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Convento de San Esteban and Convento de las Dueñas:

El Convento de San Esteban y el Convento de las Dueñas

Going up Calle San Pablo, you'll come to the square called Concilio de Trento. There you can admire the spectacular convent Convento de San Estaban and the more discreet one Convento de las Dueñas. You can visit both, though we prefer viewing the exterior of the former (it costs 3€ to enter) and visiting the cloister of the latter (2€), a maximum expression of ...

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Clavero Tower and Salina Palace:

Palacio de la Salina, Salamanca

If you walk up Calle de Juan de la Fuente towards Calle de San Pablo, you'll come to the square Plaza de Colón. Behind it, on the right, is the Torre del Clavero (Clavero Tower), even prettier when lit up at night. Going up Calle de San Pablo until it ends, you'll find Palacio de la Salina (Salina Palace) on the left, a Renaissance building from the 16th century that ...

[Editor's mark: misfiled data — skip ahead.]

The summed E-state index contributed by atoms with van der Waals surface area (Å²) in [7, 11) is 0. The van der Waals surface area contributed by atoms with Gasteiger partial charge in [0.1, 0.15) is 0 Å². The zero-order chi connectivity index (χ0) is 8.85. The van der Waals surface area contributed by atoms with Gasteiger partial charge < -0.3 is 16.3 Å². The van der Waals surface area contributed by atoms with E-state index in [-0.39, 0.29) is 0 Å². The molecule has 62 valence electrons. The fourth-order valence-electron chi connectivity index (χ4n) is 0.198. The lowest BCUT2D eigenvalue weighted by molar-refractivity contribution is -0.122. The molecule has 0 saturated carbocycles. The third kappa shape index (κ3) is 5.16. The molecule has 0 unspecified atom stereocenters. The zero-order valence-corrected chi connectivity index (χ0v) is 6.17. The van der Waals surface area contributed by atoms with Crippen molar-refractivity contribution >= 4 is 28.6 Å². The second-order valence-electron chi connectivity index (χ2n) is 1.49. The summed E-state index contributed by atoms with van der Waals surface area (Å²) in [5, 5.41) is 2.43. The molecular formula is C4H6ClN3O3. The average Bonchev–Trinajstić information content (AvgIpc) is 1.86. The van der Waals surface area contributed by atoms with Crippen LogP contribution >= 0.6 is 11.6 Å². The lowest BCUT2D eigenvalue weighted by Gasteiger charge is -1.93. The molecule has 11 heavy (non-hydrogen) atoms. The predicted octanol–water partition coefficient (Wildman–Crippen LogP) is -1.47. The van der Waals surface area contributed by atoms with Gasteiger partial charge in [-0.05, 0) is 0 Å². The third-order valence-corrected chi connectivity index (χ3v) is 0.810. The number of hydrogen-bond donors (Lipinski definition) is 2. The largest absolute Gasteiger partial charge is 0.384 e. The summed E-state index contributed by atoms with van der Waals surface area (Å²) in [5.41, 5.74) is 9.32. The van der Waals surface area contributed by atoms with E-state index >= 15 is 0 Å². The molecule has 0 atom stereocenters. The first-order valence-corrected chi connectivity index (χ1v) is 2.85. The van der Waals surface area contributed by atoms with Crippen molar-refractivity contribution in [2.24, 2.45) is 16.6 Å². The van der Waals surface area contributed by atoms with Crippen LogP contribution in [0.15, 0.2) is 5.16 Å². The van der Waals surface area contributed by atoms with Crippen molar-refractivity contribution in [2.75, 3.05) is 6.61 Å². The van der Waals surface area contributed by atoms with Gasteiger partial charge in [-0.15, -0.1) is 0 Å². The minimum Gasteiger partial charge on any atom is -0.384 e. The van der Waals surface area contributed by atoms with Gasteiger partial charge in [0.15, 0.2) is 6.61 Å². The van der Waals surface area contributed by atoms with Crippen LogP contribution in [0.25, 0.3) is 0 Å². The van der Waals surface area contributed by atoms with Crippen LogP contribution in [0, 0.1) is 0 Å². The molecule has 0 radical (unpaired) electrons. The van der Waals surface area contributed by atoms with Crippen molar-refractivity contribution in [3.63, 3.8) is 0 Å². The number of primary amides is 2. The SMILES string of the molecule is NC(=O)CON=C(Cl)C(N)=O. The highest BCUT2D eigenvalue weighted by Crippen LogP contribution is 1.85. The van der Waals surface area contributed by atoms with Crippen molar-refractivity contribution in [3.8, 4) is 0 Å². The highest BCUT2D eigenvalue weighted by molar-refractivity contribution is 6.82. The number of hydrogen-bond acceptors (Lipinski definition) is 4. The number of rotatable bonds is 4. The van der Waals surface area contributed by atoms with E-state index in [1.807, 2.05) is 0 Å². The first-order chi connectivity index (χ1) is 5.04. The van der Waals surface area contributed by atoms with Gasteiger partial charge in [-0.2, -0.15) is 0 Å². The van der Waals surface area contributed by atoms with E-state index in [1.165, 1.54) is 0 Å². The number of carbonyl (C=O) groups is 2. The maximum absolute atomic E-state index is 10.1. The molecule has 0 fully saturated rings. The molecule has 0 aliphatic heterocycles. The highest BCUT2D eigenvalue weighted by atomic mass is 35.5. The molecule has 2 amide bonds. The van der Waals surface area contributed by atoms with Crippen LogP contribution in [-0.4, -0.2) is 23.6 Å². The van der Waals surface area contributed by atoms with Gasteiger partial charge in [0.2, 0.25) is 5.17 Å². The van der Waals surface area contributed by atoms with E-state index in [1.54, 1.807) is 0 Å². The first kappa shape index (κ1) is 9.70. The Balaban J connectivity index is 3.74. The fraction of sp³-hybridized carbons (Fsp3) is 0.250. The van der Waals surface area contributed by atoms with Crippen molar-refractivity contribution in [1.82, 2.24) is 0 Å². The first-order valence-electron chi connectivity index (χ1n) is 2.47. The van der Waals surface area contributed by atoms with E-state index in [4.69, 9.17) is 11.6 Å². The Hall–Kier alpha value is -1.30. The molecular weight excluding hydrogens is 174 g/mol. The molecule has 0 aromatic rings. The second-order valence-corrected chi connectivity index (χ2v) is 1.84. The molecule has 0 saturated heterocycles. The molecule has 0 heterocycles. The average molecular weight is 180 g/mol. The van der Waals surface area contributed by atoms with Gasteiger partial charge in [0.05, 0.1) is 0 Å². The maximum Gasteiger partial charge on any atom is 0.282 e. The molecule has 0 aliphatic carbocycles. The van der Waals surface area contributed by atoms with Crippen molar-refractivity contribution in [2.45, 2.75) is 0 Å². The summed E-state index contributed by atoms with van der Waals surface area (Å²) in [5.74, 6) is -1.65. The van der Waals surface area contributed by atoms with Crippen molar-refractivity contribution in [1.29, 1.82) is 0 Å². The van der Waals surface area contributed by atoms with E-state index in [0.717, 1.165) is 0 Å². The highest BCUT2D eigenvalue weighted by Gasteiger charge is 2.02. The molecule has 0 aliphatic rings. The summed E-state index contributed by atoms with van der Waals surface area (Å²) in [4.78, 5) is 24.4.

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San Marcos Parish:

Parroquia San Marcos, Salamanca

From Plaza Mayor we strongly recommend walking all the way up Calle Toro, the most popular street in the city and brimming with people and shops (7 minutes). Then, turning right onto Avenida de Mirat and continuing until Plaza España, you'll come to Birdland, a nice alternative establishment with two levels with a Moorish decor and good views of Alamedilla Park (coffee ...

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Monterrey Palace:

El Palacio de Monterrey, Salamanca

Take Calle Zamora down to Plaza Mayor (5 minutes) and then leave the square on Calle Prior, continuing on this street until Plaza de Monterrey. Here you'll find Monterrey Palace, the occasional residence of the Duke and Duchess of Alba, which is noteworthy for its two towers and three chimneys. On the left is the church Iglesia de la Purísima, and a little further ...